The kids, who were influenced a little bit by the western diet, they started to change. And by the time you got to the grandkids, you’re looking at people who ate the traditional western diet. Now, realize these are people of the same genetics, same kind of work for over 100 years on the sugar plantation. Yet, before my eyes as a doctor, what I saw is – I saw people living on rice and vegetables, no dairy, just a little bit of meat at most — trim, healthy, hardy people. No MS, no arthritis, no diabetes, no heart disease in that first generation living on those traditional diets.

And then I watched the second generation get a little fatter and sicker as they abandoned starch. And then the third generation, which feared starch — rice, corn, potatoes — and took on meat and dairy in their diet, and oils. They get fat and sick just like every other American.

Well, after three years, I had to leave as a general practitioner. I went back to Oahu to become a board-certified internist. And I spent the next two years studying in the scientific library, in the Medical Library, next to Queen’s Medical Centre, to see whether anybody else had made this observation that people who live on starch — rice, corn, potatoes, sweet potatoes — are thin, healthy, hardy, young-looking, not just in the world today, but throughout history. And when they switch to a well-balanced diet, the rich American diet, with lots of protein, calcium and other of these wonderful nutrients, do they get fat and sick? What I found out was that scientists over the previous 100 years had made this observation. In fact, it goes further back than that.

That was important, because that told me right there and then, that getting older didn’t mean getting fat and sick. It didn’t have to be that way. But as I read in the science, I discovered something that was really profound, and I’m sure it’s going to be easy for you to understand. When you stop doing things that make people sick, they get well. And so, if I had figured out that eating a well-balanced diet, lots of meat and dairy made people sick, then the only next clue I needed was the idea that I could be a miracle doctor. I could fulfill what I wanted to do as a physician, which is to help other people by applying this very simple principle. And that is, to feed people a diet for human beings.

You know, there is a diet for people. I know you might be surprised considering the variety that everybody eats. But there is a diet for human beings. And each and every one of you ought to be able to answer that question for yourself, for your spouses, for your children, for your friends. You should be able to have that answer. When somebody says, what do human beings eat? I mean after all you know what a cat eats, right? You know cats are carnivores. And horses, they have a diet, and parrots have a diet. You never take and feed your parrot meat or your cat nuts and seeds. So every animal must have a diet.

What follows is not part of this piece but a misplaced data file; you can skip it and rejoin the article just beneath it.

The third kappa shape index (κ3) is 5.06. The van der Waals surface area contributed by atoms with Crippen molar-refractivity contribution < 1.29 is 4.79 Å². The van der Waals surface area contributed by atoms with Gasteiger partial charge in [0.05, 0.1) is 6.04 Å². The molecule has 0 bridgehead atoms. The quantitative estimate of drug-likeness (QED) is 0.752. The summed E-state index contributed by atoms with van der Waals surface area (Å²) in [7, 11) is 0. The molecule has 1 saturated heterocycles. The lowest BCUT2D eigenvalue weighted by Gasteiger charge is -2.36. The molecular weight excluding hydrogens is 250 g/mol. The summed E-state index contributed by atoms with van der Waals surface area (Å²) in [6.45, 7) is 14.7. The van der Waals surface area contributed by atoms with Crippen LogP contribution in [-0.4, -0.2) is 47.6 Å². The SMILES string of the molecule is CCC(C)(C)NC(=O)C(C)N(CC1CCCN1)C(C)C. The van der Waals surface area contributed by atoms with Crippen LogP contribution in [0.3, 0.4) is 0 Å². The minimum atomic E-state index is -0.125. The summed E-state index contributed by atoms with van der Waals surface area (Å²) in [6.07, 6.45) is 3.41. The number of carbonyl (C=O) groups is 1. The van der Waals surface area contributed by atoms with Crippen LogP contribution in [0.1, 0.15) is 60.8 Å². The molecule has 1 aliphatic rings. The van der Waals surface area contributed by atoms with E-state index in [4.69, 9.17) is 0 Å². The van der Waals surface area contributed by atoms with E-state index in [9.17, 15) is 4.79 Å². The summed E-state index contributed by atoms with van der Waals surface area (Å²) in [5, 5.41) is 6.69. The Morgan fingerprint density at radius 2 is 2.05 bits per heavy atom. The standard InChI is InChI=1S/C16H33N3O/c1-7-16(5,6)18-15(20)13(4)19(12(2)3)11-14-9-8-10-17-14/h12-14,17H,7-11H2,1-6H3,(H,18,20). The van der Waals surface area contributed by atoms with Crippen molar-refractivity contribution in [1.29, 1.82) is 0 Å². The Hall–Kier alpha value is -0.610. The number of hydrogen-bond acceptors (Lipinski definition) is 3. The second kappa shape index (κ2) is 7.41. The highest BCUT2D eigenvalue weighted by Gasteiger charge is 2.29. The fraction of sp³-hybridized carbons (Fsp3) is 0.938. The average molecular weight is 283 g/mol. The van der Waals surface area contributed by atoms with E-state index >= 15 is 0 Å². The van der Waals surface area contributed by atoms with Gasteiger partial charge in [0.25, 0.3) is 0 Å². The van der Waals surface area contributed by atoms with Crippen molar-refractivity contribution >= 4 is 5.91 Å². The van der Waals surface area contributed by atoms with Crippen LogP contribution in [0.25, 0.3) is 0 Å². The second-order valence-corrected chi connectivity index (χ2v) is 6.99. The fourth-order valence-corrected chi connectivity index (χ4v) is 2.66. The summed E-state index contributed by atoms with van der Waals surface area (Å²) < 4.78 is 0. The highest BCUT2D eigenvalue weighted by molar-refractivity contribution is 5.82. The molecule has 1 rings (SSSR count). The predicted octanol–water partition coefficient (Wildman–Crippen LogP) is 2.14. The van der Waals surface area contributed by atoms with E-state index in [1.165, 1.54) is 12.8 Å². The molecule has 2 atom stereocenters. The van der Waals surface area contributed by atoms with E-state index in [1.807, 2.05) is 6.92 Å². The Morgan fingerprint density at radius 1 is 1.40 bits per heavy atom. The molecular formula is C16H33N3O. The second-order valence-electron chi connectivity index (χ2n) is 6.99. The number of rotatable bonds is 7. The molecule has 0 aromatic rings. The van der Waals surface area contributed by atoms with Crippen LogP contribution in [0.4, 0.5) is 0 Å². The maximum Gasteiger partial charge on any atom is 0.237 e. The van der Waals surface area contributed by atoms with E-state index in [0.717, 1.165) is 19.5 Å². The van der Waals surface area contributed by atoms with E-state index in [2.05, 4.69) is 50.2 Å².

What is the diet for human beings? Well, history will tell us what that is. When you look back through history, you can go back 2.5 million years, and you see that the bulk of human beings have lived on starch-based diets. We have evidence from 44,000 years ago that said that the Neanderthals lived on starches. And from 30,000 years ago, we have population studies in Europe that talk about people living on starch-based diets. I mean, that’s pre-agriculture, so they say. That’s pre-civilization, so they say.

But how about over the last 10,000, 12,000, 14,000 years? We have really direct evidence, we have written evidence about what people ate. And if you’re a person of history, you know what people ate. Throughout human history, all large, successful populations of people, have obtained the bulk of their calories from starch. I’m sure lots of examples are popping in your mind. You’re thinking about the Aztecs and Mayans, the people of the corn. And if you go a little bit further South, and you look at the Incas. They lived on potatoes except when they went to battle, and then they’d switch to quinoa.